CESE participates in the 2nd seminar on religious intolerance and the state, office of the public prosecutor,Bahia

The two principal focal points of the 2nd Seminar on Religious Intolerance and the Secular State, held on 26 January at the headquarters of the Office of the State Public Prosecutor in Salvador, were to reflect on the criminalization of non-hegemonic religions and to propose a model of tolerance based on harmony. More than 600 religious leaders, teachers, students, representatives from the public authorities, social movements and organized civil society debated issues such as ‘the importance of the Judiciary in the defence and implementation of the rights of Afro-Brazilian religions’ – the theme of an open lecture given by the lawyer for representatives of Afro-Brazilian religions at the Supreme Court (Supremo Tribunal Federal: STF), Hédio Silva Júnior.

Public Prosecutor Lívia Santana Vaz, Coordinator of the Special Operations Group for the Protection of Human Rights and Combatting Discrimination (Grupo de Atuação Especial de Proteção dos Direitos Humanos e Combate à Discriminação: GEDHDIS), organized the event and mediated the round table that discussed this theme.  She noted that the present day is witness to “a resurgence of manifestations of hate and religious intolerance, above all against Afro-Brazilian religions,” adding that “the State, although secular, cannot remain oblivious to such questions, else it will legitimize this type of violence”.  Lawyer Hédio Silva Júnior emphasized the role of the Office of the Public Prosecutor in this battle, noting that the Bahia Office is the only one in Brazil that has a Prosecutor to confront religious intolerance.  “It is important for the Judiciary to mobilize, so that rights secured in law may be exercised by all religious people,” he declared.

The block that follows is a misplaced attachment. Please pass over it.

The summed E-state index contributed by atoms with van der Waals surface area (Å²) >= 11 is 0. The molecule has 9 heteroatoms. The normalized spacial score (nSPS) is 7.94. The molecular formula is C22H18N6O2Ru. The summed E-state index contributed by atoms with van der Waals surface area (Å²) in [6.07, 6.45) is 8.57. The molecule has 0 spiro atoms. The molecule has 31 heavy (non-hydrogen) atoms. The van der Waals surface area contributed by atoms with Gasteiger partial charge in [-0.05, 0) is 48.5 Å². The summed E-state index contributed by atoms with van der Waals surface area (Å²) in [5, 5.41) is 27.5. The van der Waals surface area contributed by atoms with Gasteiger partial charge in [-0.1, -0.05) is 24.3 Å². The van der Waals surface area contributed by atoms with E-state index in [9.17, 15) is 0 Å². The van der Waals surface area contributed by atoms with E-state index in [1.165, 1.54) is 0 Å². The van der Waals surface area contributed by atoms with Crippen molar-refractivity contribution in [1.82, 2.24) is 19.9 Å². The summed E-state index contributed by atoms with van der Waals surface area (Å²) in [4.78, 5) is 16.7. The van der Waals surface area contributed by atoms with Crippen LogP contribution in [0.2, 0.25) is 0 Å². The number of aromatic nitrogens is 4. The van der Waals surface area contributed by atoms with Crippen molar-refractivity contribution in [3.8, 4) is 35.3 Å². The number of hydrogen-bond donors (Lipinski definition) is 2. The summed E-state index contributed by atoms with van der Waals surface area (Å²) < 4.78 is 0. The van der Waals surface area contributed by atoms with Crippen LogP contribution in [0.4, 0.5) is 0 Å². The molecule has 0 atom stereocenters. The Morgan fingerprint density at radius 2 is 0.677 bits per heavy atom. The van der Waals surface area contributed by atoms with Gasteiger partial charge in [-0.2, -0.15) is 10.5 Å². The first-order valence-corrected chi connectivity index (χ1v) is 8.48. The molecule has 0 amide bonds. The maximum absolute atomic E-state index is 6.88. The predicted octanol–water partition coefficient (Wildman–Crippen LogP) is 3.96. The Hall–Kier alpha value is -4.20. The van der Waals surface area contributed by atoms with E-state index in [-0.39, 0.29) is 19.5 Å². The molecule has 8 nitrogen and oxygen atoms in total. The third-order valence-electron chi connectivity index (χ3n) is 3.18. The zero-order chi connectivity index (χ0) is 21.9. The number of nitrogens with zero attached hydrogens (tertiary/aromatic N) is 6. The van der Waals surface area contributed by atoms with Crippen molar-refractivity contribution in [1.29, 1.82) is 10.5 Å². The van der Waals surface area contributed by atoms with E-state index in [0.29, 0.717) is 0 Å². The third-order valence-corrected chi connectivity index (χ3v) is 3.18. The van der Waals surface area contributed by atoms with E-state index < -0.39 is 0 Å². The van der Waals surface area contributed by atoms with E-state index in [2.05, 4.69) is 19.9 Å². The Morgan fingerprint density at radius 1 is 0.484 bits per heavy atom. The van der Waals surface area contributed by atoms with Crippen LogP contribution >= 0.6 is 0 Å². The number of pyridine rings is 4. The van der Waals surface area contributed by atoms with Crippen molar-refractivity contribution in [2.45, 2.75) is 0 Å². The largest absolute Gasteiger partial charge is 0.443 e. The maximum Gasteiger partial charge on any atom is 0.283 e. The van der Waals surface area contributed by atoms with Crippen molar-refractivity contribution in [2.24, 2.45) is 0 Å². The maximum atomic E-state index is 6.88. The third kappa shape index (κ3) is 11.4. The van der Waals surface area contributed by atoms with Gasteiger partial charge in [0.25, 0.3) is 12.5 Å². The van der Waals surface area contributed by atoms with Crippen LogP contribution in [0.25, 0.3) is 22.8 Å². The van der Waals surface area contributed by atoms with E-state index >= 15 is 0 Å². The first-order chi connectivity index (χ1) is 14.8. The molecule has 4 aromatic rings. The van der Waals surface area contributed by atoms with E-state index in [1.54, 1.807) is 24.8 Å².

The lawyer, who defends representatives of Afro-Brazilian religions at the STF, emphasized that religious intolerance does not only affect religious minorities. “According to the United Nations, 75% of armed combat in the world today is caused by cultural or religious issues,” stated Hédio Silva Júnior, who also claimed that there is a need to broaden the concept of tolerance.  “There is no relationship between belief, lack of belief and morality.  Tolerance does not mean supporting something different, but living harmoniously with differences; it means changing the narrative of hate and fear to one of acceptance and respect.”

For the Coordinator of the organization Koinonia Presença Ecumênica e Serviço, Ana Gualberto, the paradox lies in overcoming the barriers that hinder co-existence with the different. “We need to use the mass media to transform this culture, so that, when their beliefs are attacked, people mobilize in the judiciary with concrete agendas,” she declared, concluding that “we need to reframe certain cultural concepts”.

Other topics debated during the seminar included ‘Confronting religious intolerance in Brazil today – good practices’, ‘Brazil – Secular State’ and ‘The role of religions in the construction of inter-religious respect’.  The end of the seminar was marked by an ecumenical act.

(Source: Office of the State Public Prosecutor, Bahia)


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